Zillow Community


Matt Ingram, in the wonderfully titled “Is Zillow Building a Ghost Town?” is skeptical of Zillow’s new community pages, noting the failure of BackFence. I’m also skeptical of Zillow’s prospects for online community building but I think for different reasons, and both of us are premature to call this so early. Zillow is a big player in the “city information” space and therefore should certainly look for ways to enhance social networking at the site.

I’ll waste a few electrons to duplicate what I wrote over there:

I’m also skeptical but this is no Backfence – here Zillow will not pay to have the content developed so if communities do sprout up they’ll be gravy to the Zillow bottom line which should only have to pay a modest amount to ramp up and keep this going alongside their core competency, RE listings.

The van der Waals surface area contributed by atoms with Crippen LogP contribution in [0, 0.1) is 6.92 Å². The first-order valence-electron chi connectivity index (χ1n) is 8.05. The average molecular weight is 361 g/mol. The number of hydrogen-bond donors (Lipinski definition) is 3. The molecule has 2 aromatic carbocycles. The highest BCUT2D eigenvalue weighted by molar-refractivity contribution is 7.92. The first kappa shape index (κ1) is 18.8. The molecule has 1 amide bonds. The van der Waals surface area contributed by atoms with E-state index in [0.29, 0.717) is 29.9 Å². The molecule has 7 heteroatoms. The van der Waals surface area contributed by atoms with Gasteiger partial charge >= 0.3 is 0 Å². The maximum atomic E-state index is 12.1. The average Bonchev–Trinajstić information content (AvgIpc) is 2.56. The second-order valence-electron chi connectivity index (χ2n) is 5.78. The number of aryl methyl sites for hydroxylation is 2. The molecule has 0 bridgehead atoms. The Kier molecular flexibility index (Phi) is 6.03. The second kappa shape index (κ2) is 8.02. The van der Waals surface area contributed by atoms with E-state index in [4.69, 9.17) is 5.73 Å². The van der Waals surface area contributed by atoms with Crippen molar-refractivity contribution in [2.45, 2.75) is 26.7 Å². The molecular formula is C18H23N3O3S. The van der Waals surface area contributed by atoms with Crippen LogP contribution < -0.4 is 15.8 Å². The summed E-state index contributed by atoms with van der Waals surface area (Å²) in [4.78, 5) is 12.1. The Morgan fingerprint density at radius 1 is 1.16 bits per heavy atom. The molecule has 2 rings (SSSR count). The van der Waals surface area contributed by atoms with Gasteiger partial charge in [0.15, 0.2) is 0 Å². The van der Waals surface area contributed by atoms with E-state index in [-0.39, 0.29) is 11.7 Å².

However the *idea* of local voices is excellent, in fact I’m hoping to create a more tourism focused approach with local bloggers rather than contributors to a community in which they have little stake. Hyperlocal *news* will keep failing but hyperlocal *blogging* has only begun to flourish, and IMHO could become the dominant form of human communication. (insert trumpet fanfare here)

Go Google Go. Mashups for the Masses


Google Maps strikes again with enhanced mashupability.   Google maps is clearly the leader in mapping which is curious because there are many other excellent mapping systems that are similar: Yahoo maps, MSN maps, Mapquest, and several more.

Google, as usual, offers simple integration with websites, very easy navigation, speed, and more.  It “feels” easier and more effective than the others even though I’m not sure it really is.   I remain puzzled by some of the approaches taken by others in the mapping space.   When in doubt just do it like Google does and you’ll have a great, heavily used product.